Local view: Get admitted or pay a higher price at hospital
As an insurance agent who focuses on Medicare, it has come to my attention that hospitals around the country are engaging in, as a Medicare agent put it in a recent phone call with me, “highly unethical but not illegal” practices. I have had Northland clients affected by these practices at Essentia. What’s happening affects senior citizens greatly and can cause serious financial harm.
When a patient comes into an emergency room, whether via ambulance or walk-in, some hospitals are now choosing not to admit them even if they need to be kept overnight. The patient is informed he or she is being kept for observation. The consequences are explained, and the patient is asked to sign something; however, most patients are not in a position physically or mentally at that point to understand the repercussions of not being officially admitted to the hospital.
Why would some hospitals do this?
A recent News Tribune article explained how Medicare will be decreasing reimbursement rates to some Northland hospitals because their patient outcomes are poorer than the standard set by the federal Affordable Care Act, or Obamacare. The non-
financial repercussion is that an outcome can’t really be tracked if a patient is never admitted. Financially, hospitals can make more money when they do not admit a patient.
When a patient is admitted to a hospital, Medicare requires the hospital to accept a single daily rate. All tests, procedures, services and medications must be covered under this single rate. Whereas, if a hospital does not admit the patient, the hospital is not required to follow inpatient rates and can instead bill individually for all services and medications on an a la carte basis as outpatient services.
This places the onus of paying for any co-insurance and medications directly on the patient. Even if a Medicare patient has separate health and prescription-drug plans, Medicare health plans pay differently for inpatient services than outpatient. Usually there are higher co-pays for outpatient services.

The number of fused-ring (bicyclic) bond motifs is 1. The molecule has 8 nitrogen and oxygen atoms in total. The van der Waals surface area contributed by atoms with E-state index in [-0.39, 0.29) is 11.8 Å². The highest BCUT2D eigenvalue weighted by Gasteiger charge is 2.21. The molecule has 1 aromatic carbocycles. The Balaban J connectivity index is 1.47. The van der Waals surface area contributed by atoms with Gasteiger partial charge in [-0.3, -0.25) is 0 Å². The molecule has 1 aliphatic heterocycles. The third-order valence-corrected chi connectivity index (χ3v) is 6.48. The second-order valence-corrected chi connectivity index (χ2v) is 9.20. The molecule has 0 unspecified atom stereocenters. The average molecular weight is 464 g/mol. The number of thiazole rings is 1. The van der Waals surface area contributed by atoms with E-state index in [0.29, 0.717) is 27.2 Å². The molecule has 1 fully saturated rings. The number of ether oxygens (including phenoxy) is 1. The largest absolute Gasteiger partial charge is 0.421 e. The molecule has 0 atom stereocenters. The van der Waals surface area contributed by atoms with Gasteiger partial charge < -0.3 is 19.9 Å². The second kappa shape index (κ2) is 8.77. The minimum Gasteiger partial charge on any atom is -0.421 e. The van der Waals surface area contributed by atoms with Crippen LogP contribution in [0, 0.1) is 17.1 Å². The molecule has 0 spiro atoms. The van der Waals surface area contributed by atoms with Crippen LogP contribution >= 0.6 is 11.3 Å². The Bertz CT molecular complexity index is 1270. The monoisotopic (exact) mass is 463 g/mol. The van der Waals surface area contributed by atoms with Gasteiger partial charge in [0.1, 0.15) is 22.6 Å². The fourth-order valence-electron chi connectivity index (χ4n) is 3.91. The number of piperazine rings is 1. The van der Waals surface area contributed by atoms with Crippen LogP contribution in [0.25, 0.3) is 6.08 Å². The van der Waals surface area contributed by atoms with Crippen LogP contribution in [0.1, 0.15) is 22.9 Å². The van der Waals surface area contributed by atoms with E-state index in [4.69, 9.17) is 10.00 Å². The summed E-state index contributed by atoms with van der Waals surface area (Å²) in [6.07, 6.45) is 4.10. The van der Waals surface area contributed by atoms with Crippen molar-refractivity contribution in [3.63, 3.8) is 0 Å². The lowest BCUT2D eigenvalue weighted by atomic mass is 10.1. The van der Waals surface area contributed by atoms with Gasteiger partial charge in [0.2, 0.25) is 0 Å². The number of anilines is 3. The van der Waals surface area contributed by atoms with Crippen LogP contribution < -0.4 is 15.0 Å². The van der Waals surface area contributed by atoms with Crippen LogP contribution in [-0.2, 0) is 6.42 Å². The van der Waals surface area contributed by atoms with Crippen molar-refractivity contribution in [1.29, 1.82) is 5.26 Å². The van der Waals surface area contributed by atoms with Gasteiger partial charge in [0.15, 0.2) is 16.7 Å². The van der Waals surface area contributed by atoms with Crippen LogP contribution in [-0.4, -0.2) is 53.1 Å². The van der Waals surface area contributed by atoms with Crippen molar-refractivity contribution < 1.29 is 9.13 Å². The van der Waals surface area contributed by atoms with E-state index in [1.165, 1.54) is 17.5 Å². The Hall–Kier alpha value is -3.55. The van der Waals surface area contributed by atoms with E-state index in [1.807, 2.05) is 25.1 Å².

Another issue is that hospitals do not have Medicare prescription drug plan pharmacies, or PDP pharmacies, so they do not accept PDP plans. This means people may be charged $5 per pill for standard generic maintenance pills like atenolol or HCTZ. In a PDP pharmacy, these meds could be purchased for less than $4 for a full month’s supply. If name-brand meds are needed, patients can be charged $25 per pill or more. Over-the-counter meds like aspirin, glucosamine, Tylenol, Advil, etc., all get charged individually and daily at a rate of $.50 to $15 per pill. A patient may come out of the hospital with a pharmacy bill of $500 for a three-day stay, and there is no recourse other than to pay it. Insurance might give a small reimbursement if the right papers are filled out but nothing near what is charged.
Many times hospitals will recommend a rehab stay in a skilled nursing facility following an original hospital stay. Under Medicare guidelines, rehab is covered only if there is a three-day qualifying hospital stay first. Observation stays are not qualifying stays.
My advice to all seniors is this: If you find yourself at a Northland hospital and are told you are going to be kept overnight, request to be admitted. If you are refused, ask to be released with documentation and a signature stating the hospital felt you were in good enough condition to be left on your own.
If a hospital tells you it wants to keep you for observation, beware; this could mean a great expense to you.
Daniel Matthes of Duluth is an insurance agent certified in long-term care.